@StevieAnn Nance ah I thought you meant the increase in rentals, not the increase in median price or similar.  Yes prices have definitely shot up, as has short term rental supply.  While demand is definitely increasing the few owners I know up there have said supply is increasing faster.


While we no longer own any Vacation Rentals in Big Bear (we used to have 4) I have been selling to investors for the last 12 years here as a Realtor.

1.  Our crime rate is about as low as it gets. With 70% of the homes up here sitting empty during the week there are very few break-ins.

2. We are a 3 1/2 season resort so that you have rentals almost all year long with the right property and amenities.

3.  BB is way ahead of most cities with the city ordinance so as long as you play by their rules and collect the taxes there are no surprises such as the case with PS

Our prices have risen in the last 3 years so great deals are more difficult to find.

@Jim Gordon thanks for the info!

Can you DM me your email address? Would love to get a trip to meet up in B.B. and chat more about STRs there.



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I own a VR in Joshua Tree.

1. What are the 3 best things about having your rental property(s) there?

- Tons of tourism

- Easy going house guests choose a destination like JT; they just want to hike and relax!

- We love the area ourselves

2. What are the 3 worst things about having your rental property(s) there?

- It's hard to find quality help

- Summer is HOT

3. If you could start over, would you still invest in this area?

- A million times over ;)

4. If you were me, someone who is looking into these areas what would you suggest as I begin looking the buying process?

Start four years ago. ;) Just kidding (sort of). Find a good agent and be ready to move quickly when an opportunity arises. If possible, buy IN Joshua Tree.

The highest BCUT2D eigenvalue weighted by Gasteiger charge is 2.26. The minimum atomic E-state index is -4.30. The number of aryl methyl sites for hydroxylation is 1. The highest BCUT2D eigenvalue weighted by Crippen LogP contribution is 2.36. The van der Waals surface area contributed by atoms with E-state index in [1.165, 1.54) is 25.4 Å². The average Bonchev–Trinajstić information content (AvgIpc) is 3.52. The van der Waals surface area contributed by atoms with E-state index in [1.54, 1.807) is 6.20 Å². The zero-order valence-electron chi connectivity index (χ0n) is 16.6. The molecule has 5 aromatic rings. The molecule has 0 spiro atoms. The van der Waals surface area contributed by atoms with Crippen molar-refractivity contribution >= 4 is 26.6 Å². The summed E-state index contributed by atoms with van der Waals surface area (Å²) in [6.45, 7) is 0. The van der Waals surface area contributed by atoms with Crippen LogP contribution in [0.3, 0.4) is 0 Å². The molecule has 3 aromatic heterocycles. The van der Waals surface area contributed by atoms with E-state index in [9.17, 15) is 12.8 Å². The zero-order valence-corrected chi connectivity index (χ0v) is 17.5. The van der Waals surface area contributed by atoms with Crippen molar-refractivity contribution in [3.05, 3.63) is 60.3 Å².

Oh, and my husband and I are starting a VR management company in JT, so if you're not from town, we've got you covered!

My girlfriend and I moved from Los Angeles to 29 Palms, which is one town east of JT.  It does not have the hippie-chic of Joshua Tree but like JT a few years ago, things are changing quickly. And prices are rising. One good thing is that the city of 29 Palms is friendly to VR and has established a coherent process to follow. JT is unincorporated and administered by San Bernardino County. 

29 Palms has its own entrance to Joshua Tree National Park on Utah Trail.  And while the downtown is not as humming as JT, that entrance is buzzing during the season. We don't have the iconic Joshua trees -- JT is at a higher elevation and a bit cooler, this is apparently all the difference for the trees -- but we have the same magnificent views and basic housing stock of JT. Ranches, some mid-century moderns, random adobes and homestead cabins. To the east is the modern day Pioneertown of Wonder Valley. This desert community is experiencing something of a quiet and slow-motion revival as one-by-one ramshackle cabins and homes are being renovated. 

Is there an oversupply of VR's in the region? That is the looming question. Supply and demand are our eternal taskmasters and we must listen to them. No one knows the future. We do know that the Park is booming and grows in visitors each year.